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First it was the typewriter, then the teleprinter. Now a US news service has found a way to replace human beings in the newsroom and is instead using computers to write some of its stories.
Thomson Financial, the business information group, has been using computers to generate some stories since March and is so pleased with the results that it plans to expand the practice.
The computers work so fast that an earnings story can be released within 0.3 seconds of the company making results public.
By using previous results in Thomson’s database, the computer stories say whether a company has done better or worse than expected.
“This is not about cost but about delivering information to our customers at a speed at which they can make an almost immediate trading decision,” said Matthew Burkley, senior vice-president of strategy at Thomson Financial.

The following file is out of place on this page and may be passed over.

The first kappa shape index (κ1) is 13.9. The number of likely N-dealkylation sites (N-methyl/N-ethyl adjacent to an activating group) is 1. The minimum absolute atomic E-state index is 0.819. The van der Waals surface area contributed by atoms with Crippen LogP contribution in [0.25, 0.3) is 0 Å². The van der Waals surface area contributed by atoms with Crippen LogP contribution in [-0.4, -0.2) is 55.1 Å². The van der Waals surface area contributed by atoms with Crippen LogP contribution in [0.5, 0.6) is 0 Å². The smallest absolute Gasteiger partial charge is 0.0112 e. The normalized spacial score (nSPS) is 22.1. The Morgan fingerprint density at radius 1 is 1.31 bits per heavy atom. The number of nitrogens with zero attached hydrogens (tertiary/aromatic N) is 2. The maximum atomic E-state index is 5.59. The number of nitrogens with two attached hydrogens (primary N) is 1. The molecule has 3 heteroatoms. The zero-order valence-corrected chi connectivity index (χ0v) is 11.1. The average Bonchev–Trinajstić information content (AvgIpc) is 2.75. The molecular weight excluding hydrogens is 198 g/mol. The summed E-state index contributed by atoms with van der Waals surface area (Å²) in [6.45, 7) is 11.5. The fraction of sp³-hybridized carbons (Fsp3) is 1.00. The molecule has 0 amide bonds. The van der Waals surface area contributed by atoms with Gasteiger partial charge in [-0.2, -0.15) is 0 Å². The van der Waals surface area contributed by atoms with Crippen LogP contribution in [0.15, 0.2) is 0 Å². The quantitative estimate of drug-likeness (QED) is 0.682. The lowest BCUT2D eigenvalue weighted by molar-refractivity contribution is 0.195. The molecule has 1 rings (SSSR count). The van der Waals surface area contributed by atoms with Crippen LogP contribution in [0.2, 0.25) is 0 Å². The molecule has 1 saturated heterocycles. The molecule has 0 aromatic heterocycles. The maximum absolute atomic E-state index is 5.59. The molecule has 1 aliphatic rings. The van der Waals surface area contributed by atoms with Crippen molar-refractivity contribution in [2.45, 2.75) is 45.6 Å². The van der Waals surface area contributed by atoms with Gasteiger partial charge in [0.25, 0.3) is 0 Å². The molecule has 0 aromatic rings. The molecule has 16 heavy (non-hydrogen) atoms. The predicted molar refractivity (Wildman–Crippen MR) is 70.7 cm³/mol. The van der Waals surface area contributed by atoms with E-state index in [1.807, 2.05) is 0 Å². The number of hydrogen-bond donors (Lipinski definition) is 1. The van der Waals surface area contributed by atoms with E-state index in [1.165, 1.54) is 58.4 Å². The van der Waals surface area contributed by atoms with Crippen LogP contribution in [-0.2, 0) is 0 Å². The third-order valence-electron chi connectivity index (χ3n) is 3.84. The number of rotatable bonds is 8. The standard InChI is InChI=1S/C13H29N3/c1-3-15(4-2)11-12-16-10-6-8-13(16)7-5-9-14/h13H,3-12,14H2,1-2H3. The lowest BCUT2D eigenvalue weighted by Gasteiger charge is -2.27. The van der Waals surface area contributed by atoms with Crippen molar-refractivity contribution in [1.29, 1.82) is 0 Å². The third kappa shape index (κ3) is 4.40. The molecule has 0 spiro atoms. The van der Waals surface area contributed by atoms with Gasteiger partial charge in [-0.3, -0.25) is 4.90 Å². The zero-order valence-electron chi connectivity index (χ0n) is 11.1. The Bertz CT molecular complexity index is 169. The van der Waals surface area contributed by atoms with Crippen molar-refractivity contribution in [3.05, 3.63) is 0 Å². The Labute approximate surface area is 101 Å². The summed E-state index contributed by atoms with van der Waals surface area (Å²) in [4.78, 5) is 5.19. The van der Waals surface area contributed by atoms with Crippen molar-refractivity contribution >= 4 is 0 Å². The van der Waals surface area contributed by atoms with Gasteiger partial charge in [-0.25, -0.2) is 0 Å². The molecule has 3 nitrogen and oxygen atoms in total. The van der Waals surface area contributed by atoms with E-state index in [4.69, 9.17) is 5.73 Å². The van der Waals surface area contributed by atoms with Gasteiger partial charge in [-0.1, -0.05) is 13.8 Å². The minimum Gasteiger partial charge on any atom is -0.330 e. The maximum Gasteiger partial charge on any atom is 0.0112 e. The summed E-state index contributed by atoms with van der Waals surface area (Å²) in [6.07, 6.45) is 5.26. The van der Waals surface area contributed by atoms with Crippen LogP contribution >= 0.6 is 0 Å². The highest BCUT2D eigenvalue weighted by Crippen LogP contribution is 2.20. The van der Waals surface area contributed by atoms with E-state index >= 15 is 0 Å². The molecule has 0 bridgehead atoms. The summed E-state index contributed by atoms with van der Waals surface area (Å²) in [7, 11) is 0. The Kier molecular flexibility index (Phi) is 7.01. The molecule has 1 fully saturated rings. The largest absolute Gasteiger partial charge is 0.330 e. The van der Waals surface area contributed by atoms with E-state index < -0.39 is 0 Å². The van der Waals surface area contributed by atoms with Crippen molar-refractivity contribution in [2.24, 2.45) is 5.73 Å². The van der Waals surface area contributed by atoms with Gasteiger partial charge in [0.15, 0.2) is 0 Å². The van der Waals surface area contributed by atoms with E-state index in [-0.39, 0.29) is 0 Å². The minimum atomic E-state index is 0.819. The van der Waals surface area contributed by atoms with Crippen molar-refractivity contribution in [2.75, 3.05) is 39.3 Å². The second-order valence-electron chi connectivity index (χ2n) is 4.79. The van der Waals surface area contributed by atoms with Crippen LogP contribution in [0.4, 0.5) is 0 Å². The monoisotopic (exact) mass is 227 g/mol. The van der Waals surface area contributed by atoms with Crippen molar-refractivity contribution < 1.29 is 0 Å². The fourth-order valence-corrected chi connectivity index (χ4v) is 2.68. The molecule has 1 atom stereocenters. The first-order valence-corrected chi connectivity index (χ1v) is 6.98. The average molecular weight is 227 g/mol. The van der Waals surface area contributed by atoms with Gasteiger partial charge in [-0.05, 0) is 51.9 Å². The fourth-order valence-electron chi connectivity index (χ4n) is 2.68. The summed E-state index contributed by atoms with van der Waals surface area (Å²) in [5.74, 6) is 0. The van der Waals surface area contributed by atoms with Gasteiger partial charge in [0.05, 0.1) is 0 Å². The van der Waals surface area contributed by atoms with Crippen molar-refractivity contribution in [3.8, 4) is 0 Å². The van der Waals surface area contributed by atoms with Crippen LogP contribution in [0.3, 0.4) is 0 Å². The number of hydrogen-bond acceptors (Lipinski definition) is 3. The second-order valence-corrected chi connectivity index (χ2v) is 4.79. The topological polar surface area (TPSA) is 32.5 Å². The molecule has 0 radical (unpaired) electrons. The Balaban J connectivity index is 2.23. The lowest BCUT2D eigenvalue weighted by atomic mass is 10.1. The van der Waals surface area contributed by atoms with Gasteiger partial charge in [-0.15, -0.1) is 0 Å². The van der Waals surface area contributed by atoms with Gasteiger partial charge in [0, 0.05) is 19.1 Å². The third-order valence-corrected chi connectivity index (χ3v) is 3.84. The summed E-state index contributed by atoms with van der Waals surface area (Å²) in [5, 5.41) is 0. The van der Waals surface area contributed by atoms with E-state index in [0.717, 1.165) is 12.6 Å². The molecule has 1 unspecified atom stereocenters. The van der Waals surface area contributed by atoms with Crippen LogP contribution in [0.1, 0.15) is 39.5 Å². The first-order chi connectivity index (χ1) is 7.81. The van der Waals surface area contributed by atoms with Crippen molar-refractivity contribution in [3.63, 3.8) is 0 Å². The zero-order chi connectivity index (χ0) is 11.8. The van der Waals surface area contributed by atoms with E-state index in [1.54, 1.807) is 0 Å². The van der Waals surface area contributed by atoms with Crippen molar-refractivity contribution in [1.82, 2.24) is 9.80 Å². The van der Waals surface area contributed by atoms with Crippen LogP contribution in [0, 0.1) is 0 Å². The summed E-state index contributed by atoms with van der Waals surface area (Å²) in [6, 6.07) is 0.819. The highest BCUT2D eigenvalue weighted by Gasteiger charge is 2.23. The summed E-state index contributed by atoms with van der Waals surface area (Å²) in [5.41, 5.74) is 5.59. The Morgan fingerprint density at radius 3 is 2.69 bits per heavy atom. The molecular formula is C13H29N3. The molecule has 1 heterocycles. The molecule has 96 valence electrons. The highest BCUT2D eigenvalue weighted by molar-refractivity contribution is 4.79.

“This means we can free up reporters so they have more time to think.”
Mr Burkley said the computer-generated stories had not made any mistakes. But he said they were very standardised. “We might try and write a few more adjectives into the program,” he said.
Thomson started writing computer programs for different types of stories, at a cost of $150,000-$200,000 (£79,623-£106,190) per project, to try to catch up with rivals such as Reuters and Bloomberg.
Thomson has also hired hundreds of specialist reporters to boost its news operations.
Reuters said it automatically generated some stories, while Bloomberg said it did not.
The desire for speed reflects the growth of automated trading. Many hedge funds want direct feeds that can be plugged into programs and used for trading.
Thomson’s automatic stories are being generated mostly in the US market.
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